He was in government employ almost ever since the close of the Civil War, carrying through two important government surveys in peril from Indians to himself and party.

He surveyed and plotted towns on the Santa Fe Railroad and much of his best energy was bestowed upon the building of Florence and Larned.

He had been in government employ as revenue agent for twenty years, being on duty in Lynchburg, Virginia, at the time of his death.

In 1882 he became a member of George H. Thomas Post Number Two, G.A.R. (Grand Army of the Republic), of San Francisco, California, but was a member of McCook Post Number Fifty-One at the time of his death.

The funeral services were conducted at the chapel of the crematory in Washington, by G.A.R. Chaplain Stevens, and attended by a number of old friends from Kansas, sojourning in Washington, besides a representation of friends from the war and revenue departments.

The casket was draped with a tattered flag kindly contributed by his old commander, General J. M. Williams. This battle flag was presented to the 1st Kansas Colored Volunteers by the citizens of Massachusetts and borne in triumph by this regiment through the war of rebellion.

His inurned ashes were placed in a tomb at Arlington National Cemetery, a suitable honor which our country pays her noble dead. He was given a soldier burial, a detail of soldiers from Fort Myer firing the parting volley over his grave, a bugler sounded “lights out,” leaving an honored name.

Death Of Mr. L. A. ThrasherWell-known former citizen of Iola died yesterday

Down in Lynchburg, Virginia
From the Iola Daily Register, Monday, November 16, 1903

A telegram came this morning from Lynchburg, Virginia, telling of the death there yesterday evening of Captain Luther A. Thrasher. The message was signed by Mrs. Thrasher and came to Mr. W. H. McClure of this city.

Captain Thrasher and his family were for many years residents of Iola and still own residence properly there they formerly lived, at the corner of Neosho and Washington Avenue. Mr. Thrasher had been engaged for twenty or thirty years in the internal revenue service, continuously save during the short period when Grover Cleveland was president. He was a captain in the Union Army during the war of the rebellion and his iron will and absolute fearlessness made him one of the best men in the revenue service. Many daring raids of illicit still he made in the southern mountains and he has had charge of work in many parts of the country, residing at different times in San Francisco, Washington, St. Louis, Chicago and Philadelphia. A blow which was really the beginning of the end came to the old soldier a few years ago when his only son died a very sad death in San Francisco. When the grief-stricken father came to Iola and met the old friends of earlier days and the young men who were boyhood chums of his boy, lines of suffering were written on his face which indicated that the blow was too deep for even his iron constitution. The immediate cause of his death was pleuro-pneumonia, but aside from this fact and the additional statement that the remains would probably be buried in the beautiful Arlington Cemetery at Washington, the telegram told nothing.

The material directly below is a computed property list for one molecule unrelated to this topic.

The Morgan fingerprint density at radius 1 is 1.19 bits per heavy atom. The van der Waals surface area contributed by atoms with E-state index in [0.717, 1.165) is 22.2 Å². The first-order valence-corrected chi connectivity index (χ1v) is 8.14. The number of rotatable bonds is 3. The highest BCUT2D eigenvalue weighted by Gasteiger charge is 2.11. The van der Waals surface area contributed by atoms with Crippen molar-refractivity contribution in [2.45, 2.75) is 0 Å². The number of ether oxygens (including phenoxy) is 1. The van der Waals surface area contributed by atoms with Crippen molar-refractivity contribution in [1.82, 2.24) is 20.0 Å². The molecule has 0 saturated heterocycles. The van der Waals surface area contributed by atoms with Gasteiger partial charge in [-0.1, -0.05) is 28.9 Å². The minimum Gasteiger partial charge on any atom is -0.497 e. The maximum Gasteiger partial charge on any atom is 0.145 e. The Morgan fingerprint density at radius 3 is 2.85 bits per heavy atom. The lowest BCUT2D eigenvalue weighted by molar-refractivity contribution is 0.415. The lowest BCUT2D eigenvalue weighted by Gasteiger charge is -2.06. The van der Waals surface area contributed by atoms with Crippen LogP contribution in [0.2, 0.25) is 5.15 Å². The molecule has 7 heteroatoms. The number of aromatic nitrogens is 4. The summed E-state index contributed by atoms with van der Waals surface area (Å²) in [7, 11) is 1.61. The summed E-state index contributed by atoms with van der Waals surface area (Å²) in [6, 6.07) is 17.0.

Mrs. Thrasher and Miss Sara Thrasher, the only surviving child, are left of the family, and it is not know whether they have ever considered the idea of coming back to Iola to live. Mrs. Thrasher is a sister of W. H. McClure and Mr. W. J. McClure of this city.

The sorrowful sympathy of all the friends of “auld lang syne” will be extended to the wife and daughter, who have lost a tender husband and father.

Stories of Captain Thrasher’s LifeFrom the Daily Register, Tuesday, November 17, 1903

The death of Captain L. A. Thrasher has caused old timers to relate some of the many incidents which occurred in his somewhat adventurous career as a soldier, frontier surveyor and revenue officer.

Captain Thrasher made one of the last government surveys made in Kansas. During this survey his force was divided into two parties. The one under Captain Thrasher came out alive but the other one under Captain Short, of Lawrence, was massacred to a man. Failing to meet at the appointed time and place, Captain Thrasher and his men started in search of the missing ones and found the scalped and mutilated corpses. There had been a running fight for miles and then, with their animals killed, the little squad of seven or eight men, some of whom were mere boys from the State University, made the best fight possible. Captain Thrasher finished the survey under military escort.

His revenue service for years was of a particularly dangerous kind and he had many desperate encounters with moonshiners and was instrumental breaking up many bad bands. Though a man of iron nerve and strong determination, he was ever averse to any undue harshness and always sought to attain his ends without force if possible. It is related that once when leading an expedition into the mountains against a particularly desperate and strong gang of moonshiners that he repeatedly cautioned his men to restrain themselves and try and effect the capture without hurting anyone. When they reached the still and his men separated to surround the place, his last word was to caution them against rashness and to repeat his instructions about not hurting anyone. The moonshiners, however, were not hampered by any such humane feelings and, as it proved, were waiting the advance, and opened fire on the officers. At the first volley, a shot struck a young officer particularly dear to Captain Thrasher. The young man sprang from his crouching posture, cried to the Captain that he was killed and fell dead. With the fall of his young friend the captain caught the spirit of the fight and called to his men to charge and he advanced on the run, his revolver blazing and his men closing in on the mountaineers from all sides. Then followed a desperate hand to hand fight that was one of the deadliest in the history of the revenue service.